Social and environmental determinants of physical activity and dietary choices in adolescents with intellectual disabilities

Fiona Mitchell, Gemma Stevens, Andrew Jahoda, Lynsay Matthews, Catherine Hankey, Heather Murray, Craig Melville

Research output: Contribution to journalMeeting abstract

Abstract

PURPOSE: The prevalence of obesity is higher in those with intellectual disabilities than the general population. The aim of the study was to understand the determinants of physical activity and dietary patterns in this population during their final year of school.

METHODS: Participants were recruited from four additional support needs (ASN) schools in the Greater Glasgow and South Lanarkshire area of Scotland. Qualitative data were generated from 10 interviews with adolescents with mild-moderate intellectual disabilities. A phenomenological approach was utilised to explore their perceptions of factors influencing their lifestyle behaviours. Transcripts were analysed for recurrent themes relating to PA and diet using a deductive thematic analysis, employing Self-Determination Theory (SDT) as a theoretical framework. Themes were identified based on the explicit meanings of the data, until the point of saturation.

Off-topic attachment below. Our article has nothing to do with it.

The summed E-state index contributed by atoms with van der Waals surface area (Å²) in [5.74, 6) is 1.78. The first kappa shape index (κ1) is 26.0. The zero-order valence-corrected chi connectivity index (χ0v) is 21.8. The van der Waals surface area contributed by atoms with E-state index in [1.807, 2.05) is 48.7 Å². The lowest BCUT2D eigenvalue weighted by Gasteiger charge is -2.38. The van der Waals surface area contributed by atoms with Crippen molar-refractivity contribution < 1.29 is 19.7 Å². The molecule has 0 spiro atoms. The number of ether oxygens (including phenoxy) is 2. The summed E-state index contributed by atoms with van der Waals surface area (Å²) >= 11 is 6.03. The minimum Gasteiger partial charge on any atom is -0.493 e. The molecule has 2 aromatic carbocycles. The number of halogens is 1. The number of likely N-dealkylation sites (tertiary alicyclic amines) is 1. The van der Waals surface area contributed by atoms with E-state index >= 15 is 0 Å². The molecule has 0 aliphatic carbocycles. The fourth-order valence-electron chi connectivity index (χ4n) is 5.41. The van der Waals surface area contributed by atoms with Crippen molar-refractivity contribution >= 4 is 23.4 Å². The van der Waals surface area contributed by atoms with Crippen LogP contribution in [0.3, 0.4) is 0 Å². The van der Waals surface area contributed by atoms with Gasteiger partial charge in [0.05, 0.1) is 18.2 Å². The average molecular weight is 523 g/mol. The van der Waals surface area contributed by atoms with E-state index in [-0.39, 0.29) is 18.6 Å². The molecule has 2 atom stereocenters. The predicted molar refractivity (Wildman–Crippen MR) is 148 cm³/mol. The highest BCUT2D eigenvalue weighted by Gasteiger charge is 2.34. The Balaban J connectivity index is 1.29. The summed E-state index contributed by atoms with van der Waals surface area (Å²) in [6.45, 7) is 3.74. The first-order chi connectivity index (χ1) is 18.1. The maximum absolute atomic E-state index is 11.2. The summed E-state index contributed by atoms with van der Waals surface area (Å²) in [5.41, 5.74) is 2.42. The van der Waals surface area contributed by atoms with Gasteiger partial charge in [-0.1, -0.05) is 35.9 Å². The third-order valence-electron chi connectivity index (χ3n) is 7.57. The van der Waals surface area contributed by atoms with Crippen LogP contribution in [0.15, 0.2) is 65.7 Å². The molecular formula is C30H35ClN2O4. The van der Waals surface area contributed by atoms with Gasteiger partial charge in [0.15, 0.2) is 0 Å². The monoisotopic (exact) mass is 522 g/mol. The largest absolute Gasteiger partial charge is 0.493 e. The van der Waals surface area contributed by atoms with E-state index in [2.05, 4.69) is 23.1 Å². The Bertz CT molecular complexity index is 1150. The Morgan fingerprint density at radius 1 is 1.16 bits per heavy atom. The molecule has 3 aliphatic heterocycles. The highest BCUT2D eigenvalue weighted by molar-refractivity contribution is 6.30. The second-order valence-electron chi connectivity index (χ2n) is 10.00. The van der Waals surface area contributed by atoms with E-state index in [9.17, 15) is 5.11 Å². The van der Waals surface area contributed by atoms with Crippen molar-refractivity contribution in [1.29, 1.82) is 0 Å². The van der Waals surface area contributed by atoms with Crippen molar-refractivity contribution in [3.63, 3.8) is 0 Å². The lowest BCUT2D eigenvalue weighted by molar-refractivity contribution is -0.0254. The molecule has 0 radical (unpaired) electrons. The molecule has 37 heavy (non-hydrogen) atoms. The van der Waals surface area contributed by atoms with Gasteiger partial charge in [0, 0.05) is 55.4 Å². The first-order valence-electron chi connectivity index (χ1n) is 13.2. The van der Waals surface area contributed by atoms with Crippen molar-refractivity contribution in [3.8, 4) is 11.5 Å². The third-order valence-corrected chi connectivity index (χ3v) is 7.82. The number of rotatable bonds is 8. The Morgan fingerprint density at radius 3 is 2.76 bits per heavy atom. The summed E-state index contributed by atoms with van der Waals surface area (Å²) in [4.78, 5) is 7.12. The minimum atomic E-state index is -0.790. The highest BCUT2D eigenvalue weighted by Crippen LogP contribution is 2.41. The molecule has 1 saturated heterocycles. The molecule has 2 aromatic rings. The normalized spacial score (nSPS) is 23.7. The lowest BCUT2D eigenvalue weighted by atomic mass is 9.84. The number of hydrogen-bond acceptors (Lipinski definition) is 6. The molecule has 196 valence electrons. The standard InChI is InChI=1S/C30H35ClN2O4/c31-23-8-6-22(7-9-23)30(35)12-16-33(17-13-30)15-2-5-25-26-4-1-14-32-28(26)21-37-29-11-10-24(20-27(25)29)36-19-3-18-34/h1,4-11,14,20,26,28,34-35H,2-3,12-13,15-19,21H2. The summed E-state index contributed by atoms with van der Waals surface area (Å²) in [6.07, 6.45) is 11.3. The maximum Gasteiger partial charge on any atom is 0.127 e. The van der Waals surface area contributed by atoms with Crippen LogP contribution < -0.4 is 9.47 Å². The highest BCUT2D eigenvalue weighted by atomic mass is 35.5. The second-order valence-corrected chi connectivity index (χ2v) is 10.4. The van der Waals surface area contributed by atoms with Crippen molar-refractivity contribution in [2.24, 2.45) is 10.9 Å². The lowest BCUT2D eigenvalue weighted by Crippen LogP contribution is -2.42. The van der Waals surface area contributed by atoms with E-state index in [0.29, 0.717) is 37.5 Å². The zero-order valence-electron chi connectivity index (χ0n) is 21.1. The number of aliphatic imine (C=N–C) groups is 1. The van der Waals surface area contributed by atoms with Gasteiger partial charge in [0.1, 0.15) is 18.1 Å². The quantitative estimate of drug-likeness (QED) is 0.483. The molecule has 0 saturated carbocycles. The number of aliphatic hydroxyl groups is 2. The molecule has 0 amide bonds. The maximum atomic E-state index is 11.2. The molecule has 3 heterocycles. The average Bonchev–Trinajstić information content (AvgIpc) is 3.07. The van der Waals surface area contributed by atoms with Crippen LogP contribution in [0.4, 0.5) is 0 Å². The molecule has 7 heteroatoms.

RESULTS: Three major themes, each with two respective sub-themes, were identified as influencing participants’ engagement with PA and dietary choices. These were: 1) situatedness (sub themes: school culture and family/home culture); 2) motivation (sub themes: self-efficacy and social connectedness); and 3) wider environmental influences (sub themes: weather and availability and price). Overall, the school and home environments were found to have the strongest influence on participants’ lifestyle behaviours, but in very distinct and often conflicting ways. School structure, high self-efficacy, and social connectedness facilitate increased physical activity and healthier diet in adolescents with intellectual disabilities, whereas home life, low self-efficacy and a lack of social connectedness can serve as a barrier to PA and a healthy diet.

CONCLUSIONS: Adolescents’ environment and social interactions play a pivotal role in influencing physical activity and dietary patterns. These findings suggest that influences on the young people in this population’s PA and dietary patterns are multifaceted and complex in nature.
Original languageEnglish
Pages (from-to)433
JournalMedicine and Science in Sports and Exercise
Volume49
Issue number5S
DOIs
Publication statusPublished - 31 May 2017

Keywords

  • obesity
  • intellectual disabilities
  • physical activity
  • dietary patterns

Cite this